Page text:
Ampicillin is a prescribed medication used to treat a wide range of bacterial infections. It belongs to the group of medications known as penicillin, which are bactericidal, meaning they are effective at killing bacteria. It works by inhibiting the growth of bacteria and can be used in both adults and children.
Ampicillin is a penicillin-based antibiotic utilized to treat and prevent various bacterial infections, including bladder infections, pneumonia, gonorrhea, meningitis, and gastrointestinal tract infections. It is also used to prevent group B streptococcal infection in newborns. It works by inhibiting bacterial growth, and when taken at the first sign of infection, can be most effective.
Uses and Dosage
Ampicillin comes in the form of a capsule that should be taken with a full glass (8 ounces) of water on an empty stomach (either 1 hour before or 2 hours after meals). To ensure that the drug is properly absorbed, do not lie down immediately after taking ampicillin.
The recommended dosages of ampicillin vary depending on the type of infection being treated. Generally:
- For respiratory tract infections, a typical dose is 250 mg taken by mouth 4 times a day (or every 6 hours).
- For gastrointestinal tract infections, a typical dose is 500 mg taken by mouth 4 times a day (or every 6 hours).
- For gonorrhea, a single dose of 3.5 g is usually recommended, along with 1 g of probenecid.
- For other infections, the typical dose is 50-100 mg/kg/day divided into 4 doses. Follow your doctor’s instructions when taking ampicillin.
Serious Side Effects of Ampicillin
- Allergic reactions
- Flu-like symptoms, such as fever and body aches
- Painful red or purple rash that spreads
- Blisters that could lead to skin breakdown
- Diarrhea that lasts after you stop taking the drug
- Diarrhea with or without stomach cramps
- Diarrhea with a fever
Common Side Effects of Ampicillin:
- An allergy to a cephalosporin antibiotic
- Hay fever (seasonal allergy)
- Kidney disease
Form and Strength
Ampicillin is available in the following forms and strengths:
- 250 mg
- 500 mg
- If you are pregnant, plan to become pregnant, or are breastfeeding before taking ampicillin. Ampicillin may not be safe for pregnant women and could harm the unborn baby. If you become pregnant while taking ampicillin, call your doctor right away.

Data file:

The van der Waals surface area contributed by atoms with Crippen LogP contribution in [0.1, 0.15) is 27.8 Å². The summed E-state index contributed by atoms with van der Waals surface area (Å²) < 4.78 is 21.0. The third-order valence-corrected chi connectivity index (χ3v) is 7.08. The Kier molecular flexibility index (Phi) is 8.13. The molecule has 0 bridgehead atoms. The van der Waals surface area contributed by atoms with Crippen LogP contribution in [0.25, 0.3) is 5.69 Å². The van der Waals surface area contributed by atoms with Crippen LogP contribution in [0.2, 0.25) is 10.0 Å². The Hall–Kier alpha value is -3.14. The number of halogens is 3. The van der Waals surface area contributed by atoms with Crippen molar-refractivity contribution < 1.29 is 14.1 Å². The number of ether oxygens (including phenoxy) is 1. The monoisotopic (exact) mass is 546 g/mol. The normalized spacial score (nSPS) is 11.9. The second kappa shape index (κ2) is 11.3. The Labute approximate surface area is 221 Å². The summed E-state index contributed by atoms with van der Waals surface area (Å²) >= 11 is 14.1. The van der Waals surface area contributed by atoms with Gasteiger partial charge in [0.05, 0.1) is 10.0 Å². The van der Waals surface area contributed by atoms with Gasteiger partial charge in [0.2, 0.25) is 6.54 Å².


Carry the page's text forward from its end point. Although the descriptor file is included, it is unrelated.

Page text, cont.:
- if you have mononucleosis (a virus also called ‘mono’) and if you have or have ever had allergies, asthma, hives, hay fever, or kidney disease before taking ampicillin. Having any of these conditions could affect how the medication works and could increase the risk of side effects.
- If you miss a dose of your medication, take it as soon as you remember, unless it is almost time to take your next dose, in which case you should skip the missed dose and continue your regular dosing schedule. Do not take a double dose to make up for a missed one.
- Stopping or skipping doses could make your infection last longer and could also make you resistant to the drug. If you develop another bacterial infection, ampicillin may not be effective in treating it.
- Be aware that ampicillin can cause a false positive when their doctor tests them for glucose (sugar) in their urine. This means that the test may show that there is glucose in their urine when there really is not, which could lead to inaccurate diagnosis and treatment. People with diabetes should talk to their doctor before taking ampicillin to make sure it is the right medication for them.
- People with kidney problems may not be able to clear certain drugs from their bodies as effectively as people with healthy kidneys. This can lead to higher levels of the drug in the body, which can increase the risk of side effects.
Frequently Asked Questions (FAQ)
What diseases does ampicillin cure?
Ampicillin is a prescription penicillin-type antibiotic used to treat many different types of infections caused by bacteria, such as ear infections, bladder infections, pneumonia, gonorrhea, and E. coli or salmonella infection.
Does ampicillin treat urinary tract infections?
Overall cure rates remained high in all groups providing good evidence to support ampicillin for the treatment of complicated UTI caused by ampicillin- and vancomycin-resistant enterococci.
How much ampicillin should I take?
The dosage of ampicillin will vary depending on the type and severity of the infection being treated. Always follow your doctor’s instructions and the directions on the medication label when taking ampicillin.
How long should I take ampicillin?
The length of treatment will depend on the type and severity of the infection being treated. Your doctor will determine the best course of treatment.
Can I drink alcohol while taking ampicillin?
It is best to avoid drinking alcohol while taking ampicillin as it can increase the risk of side effects. If you do choose to drink, do so in moderation.